I always laugh when someone says ‘If I could go back in time I wouldn’t do anything different.’ I appreciate the conviction of such a statement. But it shows that they have not learned and grown much during this dress rehearsal. So they obviously wouldn’t profit much from a life mulligan anyway.
I can find a seemingly endless supply of things I would do differently on my life do-over. I would have slowed down that night when I lost control of my car and flew it into a pasture full of cows Duke’s of Hazard-style. I would have skipped that Wednesday football practice when I tore my ACL my senior year. I would NOT have bought that cheap home printer that constantly jammed and guzzled ink like a drunken donkey. And I would NOT have taken work from that client who was like a real-life Mikey, and really did hate everything. Even Life cereal.
I have been thinking a lot lately about things I would change If I could do it all again. And there is one clear answer that rings out every time I ponder this question. It’s not a regret that haunts me. It’s not a mistake I would fix. And it’s not a detour I would take to avoid pain or punishment. It is something I wish I had more of.
More, More, More
If I could go back and do it all over I would make more friends. There is no greater asset on Earth. There are nearly 8 billion people on the planet. But when I think about the tiny percentage of those people I actually know it gives me a major case of FOMO.
When I was younger I remember people saying that the person who dies with the most toys wins. That couldn’t be further from the truth. It is the person who collects the most friends, who develops and maintains the most and best human relationships that really wins this game. And if those friends have lots of toys, even better.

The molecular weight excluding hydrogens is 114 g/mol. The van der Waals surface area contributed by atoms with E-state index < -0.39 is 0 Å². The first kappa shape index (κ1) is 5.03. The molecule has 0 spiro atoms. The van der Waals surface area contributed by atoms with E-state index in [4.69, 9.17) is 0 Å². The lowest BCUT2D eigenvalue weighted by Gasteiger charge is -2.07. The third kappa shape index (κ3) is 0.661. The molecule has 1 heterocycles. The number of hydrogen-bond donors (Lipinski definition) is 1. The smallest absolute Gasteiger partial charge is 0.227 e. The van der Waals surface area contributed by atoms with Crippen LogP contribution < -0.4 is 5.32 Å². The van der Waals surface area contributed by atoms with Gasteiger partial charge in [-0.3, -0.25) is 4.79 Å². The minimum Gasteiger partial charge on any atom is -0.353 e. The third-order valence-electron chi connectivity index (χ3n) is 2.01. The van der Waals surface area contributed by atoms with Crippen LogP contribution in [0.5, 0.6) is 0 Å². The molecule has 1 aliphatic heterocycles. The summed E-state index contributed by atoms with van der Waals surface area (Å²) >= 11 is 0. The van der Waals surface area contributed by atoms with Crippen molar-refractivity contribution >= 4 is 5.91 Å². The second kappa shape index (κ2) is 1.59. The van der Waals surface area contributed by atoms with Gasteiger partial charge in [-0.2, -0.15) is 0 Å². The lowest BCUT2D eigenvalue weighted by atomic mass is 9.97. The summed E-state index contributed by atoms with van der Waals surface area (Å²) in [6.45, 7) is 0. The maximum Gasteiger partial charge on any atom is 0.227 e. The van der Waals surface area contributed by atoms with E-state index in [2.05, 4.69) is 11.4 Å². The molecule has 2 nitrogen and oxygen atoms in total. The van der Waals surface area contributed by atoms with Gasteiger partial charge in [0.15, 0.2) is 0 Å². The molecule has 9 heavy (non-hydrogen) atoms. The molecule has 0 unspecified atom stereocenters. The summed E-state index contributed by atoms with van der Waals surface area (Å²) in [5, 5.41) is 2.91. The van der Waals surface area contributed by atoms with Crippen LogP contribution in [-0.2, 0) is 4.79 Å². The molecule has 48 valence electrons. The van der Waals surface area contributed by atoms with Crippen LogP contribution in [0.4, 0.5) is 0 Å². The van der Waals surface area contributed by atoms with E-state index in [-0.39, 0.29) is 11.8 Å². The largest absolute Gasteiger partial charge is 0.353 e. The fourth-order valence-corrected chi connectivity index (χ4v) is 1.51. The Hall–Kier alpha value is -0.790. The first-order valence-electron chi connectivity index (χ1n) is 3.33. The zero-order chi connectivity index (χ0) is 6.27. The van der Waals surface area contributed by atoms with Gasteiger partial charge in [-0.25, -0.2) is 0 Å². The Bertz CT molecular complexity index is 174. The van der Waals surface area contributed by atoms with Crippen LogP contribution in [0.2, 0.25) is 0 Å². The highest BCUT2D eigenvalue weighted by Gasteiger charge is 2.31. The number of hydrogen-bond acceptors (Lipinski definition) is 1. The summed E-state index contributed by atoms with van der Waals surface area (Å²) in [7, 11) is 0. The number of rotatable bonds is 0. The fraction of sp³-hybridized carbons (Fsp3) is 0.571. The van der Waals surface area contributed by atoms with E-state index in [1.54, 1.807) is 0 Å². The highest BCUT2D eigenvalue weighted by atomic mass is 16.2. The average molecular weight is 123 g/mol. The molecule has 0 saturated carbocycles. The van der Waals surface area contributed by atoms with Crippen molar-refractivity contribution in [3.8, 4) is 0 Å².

Friends With Benefits
Friends deliver on our most basic needs. They offer a sense of home and belonging. They offer support, encouragement and inspiration. They make us smile and laugh and sometimes blow things out of our noses involuntarily. And as I have gotten older I have found you can never have too many people in your friend column.
I still maintain friendships from pre-school, elementary school, middle school, high school and college. I am still in touch with friends from all 9 cities I have lived in. I have friends I have met on airplanes, while on vacation, and while playing at the park with my kids. But I can’t help but think of all of the amazing friends I haven’t met. Especially the ones who have kidneys just like mine.
Friends have been the most important ingredient of my career success. My coworker-friends, client-friends and partner-friends have not only contributed immensely to my workplace wins, they have made me feel as if I am hanging out with friends all day long. In fact, I met my all-time best friend Dawn at work. And we have now been married for 18 years. #CompanyPicnicsAreTheBest
When I launched The Weaponry, my advertising and idea agency, it was my friends who became my first clients, coworkers and champions. Today, the business and all of the peripheral activities that come with it are a great source of new and growing friendships. In fact, I think of the ability to develop and maintain strong relationships as the greatest input to entrepreneurial success and the greatest fringe benefit of entrepreneurship.
The Greatest ROI
I have friends in every state in America and in dozens of countries around the world. They offer the greatest return of any investment I have ever made. But like the dollars I have squirreled away in my 401(k) plan, I wish had invested even more. Alas, if wishes were fishes we would all have a fry. So the best we can do is make more in the days and years ahead.
Keep growing your tribe. Make as many friends as you can in as many places as you can. Connect your friends to each other. Invest in your relationships. Make them deep and wide. At the end of our days, the only thing that matters is the impact we have made on each other. So create more impactful relationships, and enjoy the positive impact they have on you.